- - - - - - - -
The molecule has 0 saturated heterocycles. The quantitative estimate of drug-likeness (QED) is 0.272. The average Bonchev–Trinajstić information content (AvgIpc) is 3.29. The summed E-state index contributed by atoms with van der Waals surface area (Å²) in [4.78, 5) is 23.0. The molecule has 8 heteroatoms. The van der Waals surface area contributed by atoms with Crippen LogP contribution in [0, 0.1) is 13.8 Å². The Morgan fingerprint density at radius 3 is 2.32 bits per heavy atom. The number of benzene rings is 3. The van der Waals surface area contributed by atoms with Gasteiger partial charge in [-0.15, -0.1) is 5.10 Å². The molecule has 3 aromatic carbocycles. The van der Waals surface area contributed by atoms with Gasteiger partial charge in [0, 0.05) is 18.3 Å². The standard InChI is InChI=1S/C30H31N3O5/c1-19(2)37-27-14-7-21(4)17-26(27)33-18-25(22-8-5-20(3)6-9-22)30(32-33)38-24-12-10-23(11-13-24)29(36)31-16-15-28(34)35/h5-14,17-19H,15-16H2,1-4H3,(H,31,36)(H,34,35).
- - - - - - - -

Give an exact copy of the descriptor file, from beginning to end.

The molecule has 0 saturated heterocycles. The quantitative estimate of drug-likeness (QED) is 0.272. The average Bonchev–Trinajstić information content (AvgIpc) is 3.29. The summed E-state index contributed by atoms with van der Waals surface area (Å²) in [4.78, 5) is 23.0. The molecule has 8 heteroatoms. The van der Waals surface area contributed by atoms with Crippen LogP contribution in [0, 0.1) is 13.8 Å². The Morgan fingerprint density at radius 3 is 2.32 bits per heavy atom. The number of benzene rings is 3. The van der Waals surface area contributed by atoms with Gasteiger partial charge in [-0.15, -0.1) is 5.10 Å². The molecule has 3 aromatic carbocycles. The van der Waals surface area contributed by atoms with Gasteiger partial charge in [0, 0.05) is 18.3 Å². The standard InChI is InChI=1S/C30H31N3O5/c1-19(2)37-27-14-7-21(4)17-26(27)33-18-25(22-8-5-20(3)6-9-22)30(32-33)38-24-12-10-23(11-13-24)29(36)31-16-15-28(34)35/h5-14,17-19H,15-16H2,1-4H3,(H,31,36)(H,34,35).